It should be noted that despite all their historical differences after the demise of the Soviet Union, Armenia and Turkey, recognized each other and established diplomatic relations which lasted until 1993 when Armenians occupied the city of Shusha. In the years 2008 and 2009 Armenia and Turkey tried to normalize relations when the presidents of the two countries, Serzh Sargsyan and Abdullah Gül, joined each other in a football diplomacy similar to the ping pong diplomacy between the United States and China in 1970 to see the football match between their national teams. Although the protocols for normalization of relations between the two countries were not implemented afterwards due to the opposition by nationalist and secular currents in Turkey and the pressure by the Armenia diaspora, this showed in practice that gathering of Armenian and Turkish leaders around a table is not impossible and is no longer a taboo. As noted before, the leaders and officials of Armenia and the Republic of Azerbaijan have gathered together in different frameworks during the past three decades. Therefore, in case the political will of the region’s leaders persists, the formation of a 3+2 mechanism gathering Iran, Turkey and Russia with Armenia and the Republic of Azerbaijan is doable and can lead to a practical mechanism guaranteeing the ceasefire regulations and the necessities for the peace process in Karabakh including the stationing of the peacekeeping forces, return of the displaced populations, holding of referendum for the right to self-determination, guaranteeing the lives of the Karabakh Armenians and the right to access to the outer world through land and air routes. Any violation of the deal and breach of the ceasefire by any party could be dealt with according to this multilateral (3+2) mechanism.

Secondly, the fact that 3+2 mechanism (Iran, Turkey, Russia and the Armenia and the Republic of Azerbaijan) should not be seen in contradiction with other mediating initiatives including the Organization for Security and Cooperation in Europe’s Minsk Group. This is similar to the Syria crisis in which the Astana peace talks were conducted in parallel to peace talks in Geneva, mediated by the United Nations. Logic and reason dictates that any possible instrument should be utilized to advance the peace process in the Karabakh conflict. In light of the experiences of the past three decades and the composition of the Minsk Group, participation of the neighboring countries of Caucasus that are Iran, Russia and Turkey could be a more serious trigger for the Karabakh peace negotiations. This could lead to materialization of the immaterialized objectives of the Minsk Group.

Thirdly, there is no need that the 3+2 mechanism should seek initiations different from those proposed by the Minsk Group in the past three decades. Many of these plans, particularly the right to land access to Karabakh for Armenia through Lachin Valley in return for the right to land access for the Republic of Azerbaijan to the Republic of Nakhichevan, the plan “5+1+1” proposed during the negotiations between Robert Kocharyan and Ilham Aliyev in 2005, the “Madrid Principles” plan posed by the Organization for Security and Cooperation in Europe in 2007 and also the “Kazan Plan” offered by Dmitry Medvedev about settlement plan for Karabakh in 2011 are among plans that have been paid much time and energy and can therefore be considered to resolve the Karabakh conflict. Various aspects of these plans have been studied through negotiations by the leaders of the regional countries. This suggests that with a new approach and political will in the framework of a new composition (3+2) some of the previous outstanding plans can be revived.

It turns out that the said plans have remained immaterialized mainly due to a lack of trust and necessary guarantees by the Armenian and Azeri parties. For example, Armenia is concerned about what Yerevan would practically receive in case it agreed with the return of the seven cities around Karabakh to the sovereignty of the Republic of Azerbaijan. Would its eastern borders with the Republic of Azerbaijan and the western borders with Turkey be reopened? Would Armenia’s access to the free waters and the Mediterranean ports be guaranteed? Would the result of the referendum for the right to self-determination and the security of the lives and properties of the Armenians of Karabakh be guaranteed? Through which mechanism would the peacekeeping forces be stationed to protect security? In return, the Azeri party wants a guarantee for restoration of its sovereignty over the seven cities around Karabakh, the return of displaced people and war refugees to this region, guaranteeing the security, lives and properties of the displaced people and a true execution of the referendum for self-determination in Karabakh. It is apparent that the Minsk group and other negotiation patterns have failed to provide such guarantees to the Armenian and Azeri parties and therefore they have occasionally become frustrated by these mechanisms and opted for war for which the four days wars of April 2016 and July 2020 and the fourteen days war of September 27 to October 10, 2020 are clear examples. The 3+2 mechanism (Iran, Turkey and Russia with Armenia and the Republic of Azerbaijan) can give more practical and tangible guarantees to the Armenian and Azeri parties through coordination between the leaders of Iran, Russia and Turkey which would give more confidence and trust to the parties to the dispute to transit from ceasefire to peace in the long-lasting dispute of Karabakh.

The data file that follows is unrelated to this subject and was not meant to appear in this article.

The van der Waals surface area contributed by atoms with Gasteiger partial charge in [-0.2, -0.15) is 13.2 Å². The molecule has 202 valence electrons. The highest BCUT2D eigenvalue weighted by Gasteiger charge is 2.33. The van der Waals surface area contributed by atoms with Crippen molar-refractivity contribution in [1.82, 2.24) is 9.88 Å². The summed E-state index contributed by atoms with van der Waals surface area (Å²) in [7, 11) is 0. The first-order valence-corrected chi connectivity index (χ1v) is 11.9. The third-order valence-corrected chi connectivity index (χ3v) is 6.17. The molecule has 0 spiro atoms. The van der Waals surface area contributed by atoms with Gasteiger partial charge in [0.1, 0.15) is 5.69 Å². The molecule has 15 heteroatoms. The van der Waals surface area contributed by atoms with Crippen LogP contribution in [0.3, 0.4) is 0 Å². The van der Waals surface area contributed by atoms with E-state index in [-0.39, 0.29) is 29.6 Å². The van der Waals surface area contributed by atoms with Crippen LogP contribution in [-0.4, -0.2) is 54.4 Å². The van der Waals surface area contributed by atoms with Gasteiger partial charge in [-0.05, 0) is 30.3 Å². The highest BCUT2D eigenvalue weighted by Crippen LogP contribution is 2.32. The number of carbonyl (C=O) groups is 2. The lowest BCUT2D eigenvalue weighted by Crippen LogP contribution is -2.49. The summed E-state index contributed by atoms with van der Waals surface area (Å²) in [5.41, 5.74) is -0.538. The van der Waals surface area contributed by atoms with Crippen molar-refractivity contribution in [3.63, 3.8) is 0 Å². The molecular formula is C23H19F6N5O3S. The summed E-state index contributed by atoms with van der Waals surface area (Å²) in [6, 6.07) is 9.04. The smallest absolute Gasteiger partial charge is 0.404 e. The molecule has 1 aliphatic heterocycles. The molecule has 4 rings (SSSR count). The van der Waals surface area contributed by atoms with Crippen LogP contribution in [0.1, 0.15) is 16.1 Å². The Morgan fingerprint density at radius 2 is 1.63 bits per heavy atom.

It turns out that the said plans have remained immaterialized mainly due to a lack of trust and necessary guarantees by the Armenian and Azeri parties. For example, Armenia is concerned about what Yerevan would practically receive in case it agreed with the return of the seven cities around Karabakh to the sovereignty of the Republic of Azerbaijan. Would its eastern borders with the Republic of Azerbaijan and the western borders with Turkey be reopened? Would Armenia’s access to the free waters and the Mediterranean ports be guaranteed? Would the result of the referendum for the right to self-determination and the security of the lives and properties of the Armenians of Karabakh be guaranteed? Through which mechanism would the peacekeeping forces be stationed to protect security? In return, the Azeri party wants a guarantee for restoration of its sovereignty over the seven cities around Karabakh, the return of displaced people and war refugees to this region, guaranteeing the security, lives and properties of the displaced people and a true execution of the referendum for self-determination in Karabakh. It is apparent that the Minsk group and other negotiation patterns have failed to provide such guarantees to the Armenian and Azeri parties and therefore they have occasionally become frustrated by these mechanisms and opted for war for which the four days wars of April 2016 and July 2020 and the fourteen days war of September 27 to October 10, 2020 are clear examples. The 3+2 mechanism (Iran, Turkey and Russia with Armenia and the Republic of Azerbaijan) can give more practical and tangible guarantees to the Armenian and Azeri parties through coordination between the leaders of Iran, Russia and Turkey which would give more confidence and trust to the parties to the dispute to transit from ceasefire to peace in the long-lasting dispute of Karabakh.

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Source: From Ceasefire to Peace: The Necessity for a Russia, Iran and Turkey Partnership in the Karabakh Peace Talks — Valdai Club